Before leaving we shopped at a well presented fruit and veg store that advertised eco (organic) milk, a baker's and a grocers. All the people serving us were friendly and helpful and it felt good to use these little shops - something we've missed out on somewhat here in Spain, because we've found it difficult getting used to the opening (or rather closing) times and because we've found so many lovely wild camping spots.

    Unfortunately the milk we'd bought hadn't been kept in a fridge and had gone off, so it was no good for Will's tea but made a tasty cauliflower cheese. Also, the pastry Will had bought as a sweet treat turned out to tuna! Oh well, you can't win them all! Not only have the accents changed as we've travelled through different regions of Spain, but the words people use have too. For example, in some places mushrooms are 'hongos', in others the people don't know what you mean when you ask for hongos because they call them 'setas'. We know tuna as 'atun', but the pastry was described with a word we didn't understand. Its an interesting, if difficult feature of this country, that it isn't just the Basque and Catalonian regions that have their own languages.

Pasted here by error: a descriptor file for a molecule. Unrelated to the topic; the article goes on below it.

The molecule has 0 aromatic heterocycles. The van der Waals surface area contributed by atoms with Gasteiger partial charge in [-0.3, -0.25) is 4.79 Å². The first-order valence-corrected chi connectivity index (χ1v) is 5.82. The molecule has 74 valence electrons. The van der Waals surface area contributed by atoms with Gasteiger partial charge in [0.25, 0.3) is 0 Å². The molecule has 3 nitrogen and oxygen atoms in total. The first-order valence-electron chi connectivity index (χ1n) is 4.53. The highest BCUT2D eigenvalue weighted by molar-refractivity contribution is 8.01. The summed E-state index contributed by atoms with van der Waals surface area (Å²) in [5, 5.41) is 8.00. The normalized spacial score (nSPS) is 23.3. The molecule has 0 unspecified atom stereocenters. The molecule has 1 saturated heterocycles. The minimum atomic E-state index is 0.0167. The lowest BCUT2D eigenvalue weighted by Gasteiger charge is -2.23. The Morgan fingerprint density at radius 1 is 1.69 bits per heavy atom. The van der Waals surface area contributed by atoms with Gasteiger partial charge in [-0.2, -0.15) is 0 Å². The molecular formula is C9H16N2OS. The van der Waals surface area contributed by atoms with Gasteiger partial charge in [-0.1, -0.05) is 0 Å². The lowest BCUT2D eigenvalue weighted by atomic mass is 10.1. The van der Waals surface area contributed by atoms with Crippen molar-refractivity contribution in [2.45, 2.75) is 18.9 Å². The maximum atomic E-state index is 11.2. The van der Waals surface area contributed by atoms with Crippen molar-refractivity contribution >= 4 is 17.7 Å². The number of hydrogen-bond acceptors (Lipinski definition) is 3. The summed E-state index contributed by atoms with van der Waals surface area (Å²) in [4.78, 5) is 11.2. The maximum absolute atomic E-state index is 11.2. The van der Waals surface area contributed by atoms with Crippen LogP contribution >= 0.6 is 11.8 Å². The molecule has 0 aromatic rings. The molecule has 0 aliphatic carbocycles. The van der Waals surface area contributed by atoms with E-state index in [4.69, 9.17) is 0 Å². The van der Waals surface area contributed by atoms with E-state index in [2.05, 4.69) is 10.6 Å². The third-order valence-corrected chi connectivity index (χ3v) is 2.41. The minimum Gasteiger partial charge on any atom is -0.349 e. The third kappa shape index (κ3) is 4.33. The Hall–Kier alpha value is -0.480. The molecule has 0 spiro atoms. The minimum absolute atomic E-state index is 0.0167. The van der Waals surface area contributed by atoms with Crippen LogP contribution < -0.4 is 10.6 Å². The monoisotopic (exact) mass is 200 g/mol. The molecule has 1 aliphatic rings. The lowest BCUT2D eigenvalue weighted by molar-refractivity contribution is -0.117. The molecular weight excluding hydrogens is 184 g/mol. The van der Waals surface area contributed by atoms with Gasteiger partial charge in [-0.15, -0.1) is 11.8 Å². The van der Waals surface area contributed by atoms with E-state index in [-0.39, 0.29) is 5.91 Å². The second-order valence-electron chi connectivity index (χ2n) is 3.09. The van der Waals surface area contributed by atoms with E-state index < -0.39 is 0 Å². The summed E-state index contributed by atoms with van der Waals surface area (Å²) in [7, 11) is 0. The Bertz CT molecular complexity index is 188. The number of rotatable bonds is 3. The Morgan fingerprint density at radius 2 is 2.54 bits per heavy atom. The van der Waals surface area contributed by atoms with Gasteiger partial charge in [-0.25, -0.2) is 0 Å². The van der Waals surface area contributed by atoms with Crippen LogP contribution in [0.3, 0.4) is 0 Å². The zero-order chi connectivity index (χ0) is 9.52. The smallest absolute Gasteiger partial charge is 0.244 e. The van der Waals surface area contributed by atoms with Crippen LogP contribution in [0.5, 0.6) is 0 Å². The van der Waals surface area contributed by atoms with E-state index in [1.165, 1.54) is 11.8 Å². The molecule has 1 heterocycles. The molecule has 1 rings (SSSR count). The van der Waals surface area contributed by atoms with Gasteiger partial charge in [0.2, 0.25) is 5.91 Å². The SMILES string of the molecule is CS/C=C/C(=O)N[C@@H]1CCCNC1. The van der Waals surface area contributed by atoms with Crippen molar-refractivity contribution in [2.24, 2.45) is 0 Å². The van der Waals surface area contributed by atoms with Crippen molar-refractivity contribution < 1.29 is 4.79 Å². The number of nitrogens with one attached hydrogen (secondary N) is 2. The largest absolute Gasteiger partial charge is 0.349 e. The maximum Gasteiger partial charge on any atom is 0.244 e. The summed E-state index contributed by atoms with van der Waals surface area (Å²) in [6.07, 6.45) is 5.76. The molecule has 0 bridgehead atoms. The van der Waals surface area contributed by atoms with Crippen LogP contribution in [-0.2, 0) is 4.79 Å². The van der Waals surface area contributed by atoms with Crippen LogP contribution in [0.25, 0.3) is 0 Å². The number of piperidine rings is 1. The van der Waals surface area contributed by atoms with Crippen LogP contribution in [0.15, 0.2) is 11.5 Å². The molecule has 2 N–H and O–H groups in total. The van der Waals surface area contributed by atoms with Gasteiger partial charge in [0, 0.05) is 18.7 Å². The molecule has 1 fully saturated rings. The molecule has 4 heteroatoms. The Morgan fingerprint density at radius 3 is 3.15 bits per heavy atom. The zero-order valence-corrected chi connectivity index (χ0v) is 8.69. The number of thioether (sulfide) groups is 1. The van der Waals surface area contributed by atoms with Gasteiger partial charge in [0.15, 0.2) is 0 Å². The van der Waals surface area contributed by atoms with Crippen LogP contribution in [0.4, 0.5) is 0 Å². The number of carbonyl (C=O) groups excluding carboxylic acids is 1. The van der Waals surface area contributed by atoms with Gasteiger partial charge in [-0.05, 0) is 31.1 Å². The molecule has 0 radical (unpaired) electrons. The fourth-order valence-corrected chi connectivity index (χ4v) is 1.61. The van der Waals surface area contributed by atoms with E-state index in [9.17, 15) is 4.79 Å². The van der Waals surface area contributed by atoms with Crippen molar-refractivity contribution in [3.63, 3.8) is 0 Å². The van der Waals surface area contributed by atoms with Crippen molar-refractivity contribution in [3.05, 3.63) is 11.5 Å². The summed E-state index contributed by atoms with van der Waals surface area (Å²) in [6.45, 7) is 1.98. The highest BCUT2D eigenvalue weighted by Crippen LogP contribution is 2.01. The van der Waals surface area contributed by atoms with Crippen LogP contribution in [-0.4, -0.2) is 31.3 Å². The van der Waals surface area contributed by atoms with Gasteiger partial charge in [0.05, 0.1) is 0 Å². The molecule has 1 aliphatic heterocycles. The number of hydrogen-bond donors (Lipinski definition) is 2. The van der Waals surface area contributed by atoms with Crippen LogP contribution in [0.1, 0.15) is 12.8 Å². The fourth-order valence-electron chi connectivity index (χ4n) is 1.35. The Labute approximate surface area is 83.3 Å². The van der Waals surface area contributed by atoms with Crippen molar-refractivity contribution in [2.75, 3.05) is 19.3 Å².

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  • Day67

    Ourense

    October 12 in Spain

    Den Ort und seine heiße Therme hat mir jemand empfohlen, aber da heute in Spanien national Feiertag ist ging dort die Post ab 😣
    So bin ich hier gelandet mit privater Therme (aber nur 23 Grad)
    Die Nacht Bilder sind noch von gestern; Fisterra

  • Day40

    Soaring high

    May 31 in Spain

    Two days of mountains. Incredible views. Big climbs. Then amazing wonderful walking along long ridge lines - up above the tree line. Really exhilarating. Spain really is a land of mountains.